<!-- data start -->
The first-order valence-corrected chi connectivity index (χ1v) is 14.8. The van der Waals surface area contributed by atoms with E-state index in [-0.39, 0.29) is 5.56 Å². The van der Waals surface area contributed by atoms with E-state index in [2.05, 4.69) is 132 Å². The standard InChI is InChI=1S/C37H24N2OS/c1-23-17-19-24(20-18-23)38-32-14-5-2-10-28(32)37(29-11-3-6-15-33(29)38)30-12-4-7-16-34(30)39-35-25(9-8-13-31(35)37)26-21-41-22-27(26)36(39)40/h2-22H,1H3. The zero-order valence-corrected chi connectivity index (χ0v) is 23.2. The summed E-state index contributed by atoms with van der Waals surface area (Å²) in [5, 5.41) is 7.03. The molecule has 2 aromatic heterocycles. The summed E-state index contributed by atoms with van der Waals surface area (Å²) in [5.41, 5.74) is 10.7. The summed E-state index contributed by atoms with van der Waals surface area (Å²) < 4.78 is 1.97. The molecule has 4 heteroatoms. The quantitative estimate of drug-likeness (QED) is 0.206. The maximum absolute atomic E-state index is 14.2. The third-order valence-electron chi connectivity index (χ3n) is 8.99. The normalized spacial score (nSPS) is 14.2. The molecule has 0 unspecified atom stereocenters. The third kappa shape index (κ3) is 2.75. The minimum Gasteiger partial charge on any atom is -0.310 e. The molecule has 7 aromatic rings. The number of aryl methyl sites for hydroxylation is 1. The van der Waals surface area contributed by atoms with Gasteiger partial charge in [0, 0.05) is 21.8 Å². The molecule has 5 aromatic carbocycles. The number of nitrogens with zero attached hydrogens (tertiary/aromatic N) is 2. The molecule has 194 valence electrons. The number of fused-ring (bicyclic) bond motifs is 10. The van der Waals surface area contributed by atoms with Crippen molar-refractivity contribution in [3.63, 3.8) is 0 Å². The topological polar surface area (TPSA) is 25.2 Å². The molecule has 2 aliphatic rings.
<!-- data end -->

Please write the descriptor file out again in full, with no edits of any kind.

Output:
The first-order valence-corrected chi connectivity index (χ1v) is 14.8. The van der Waals surface area contributed by atoms with E-state index in [-0.39, 0.29) is 5.56 Å². The van der Waals surface area contributed by atoms with E-state index in [2.05, 4.69) is 132 Å². The standard InChI is InChI=1S/C37H24N2OS/c1-23-17-19-24(20-18-23)38-32-14-5-2-10-28(32)37(29-11-3-6-15-33(29)38)30-12-4-7-16-34(30)39-35-25(9-8-13-31(35)37)26-21-41-22-27(26)36(39)40/h2-22H,1H3. The zero-order valence-corrected chi connectivity index (χ0v) is 23.2. The summed E-state index contributed by atoms with van der Waals surface area (Å²) in [5, 5.41) is 7.03. The molecule has 2 aromatic heterocycles. The summed E-state index contributed by atoms with van der Waals surface area (Å²) in [5.41, 5.74) is 10.7. The summed E-state index contributed by atoms with van der Waals surface area (Å²) < 4.78 is 1.97. The molecule has 4 heteroatoms. The quantitative estimate of drug-likeness (QED) is 0.206. The maximum absolute atomic E-state index is 14.2. The third-order valence-electron chi connectivity index (χ3n) is 8.99. The normalized spacial score (nSPS) is 14.2. The molecule has 0 unspecified atom stereocenters. The third kappa shape index (κ3) is 2.75. The minimum Gasteiger partial charge on any atom is -0.310 e. The molecule has 7 aromatic rings. The number of aryl methyl sites for hydroxylation is 1. The van der Waals surface area contributed by atoms with Gasteiger partial charge in [0, 0.05) is 21.8 Å². The molecule has 5 aromatic carbocycles. The number of nitrogens with zero attached hydrogens (tertiary/aromatic N) is 2. The molecule has 194 valence electrons. The number of fused-ring (bicyclic) bond motifs is 10. The van der Waals surface area contributed by atoms with Crippen molar-refractivity contribution in [3.63, 3.8) is 0 Å². The topological polar surface area (TPSA) is 25.2 Å². The molecule has 2 aliphatic rings.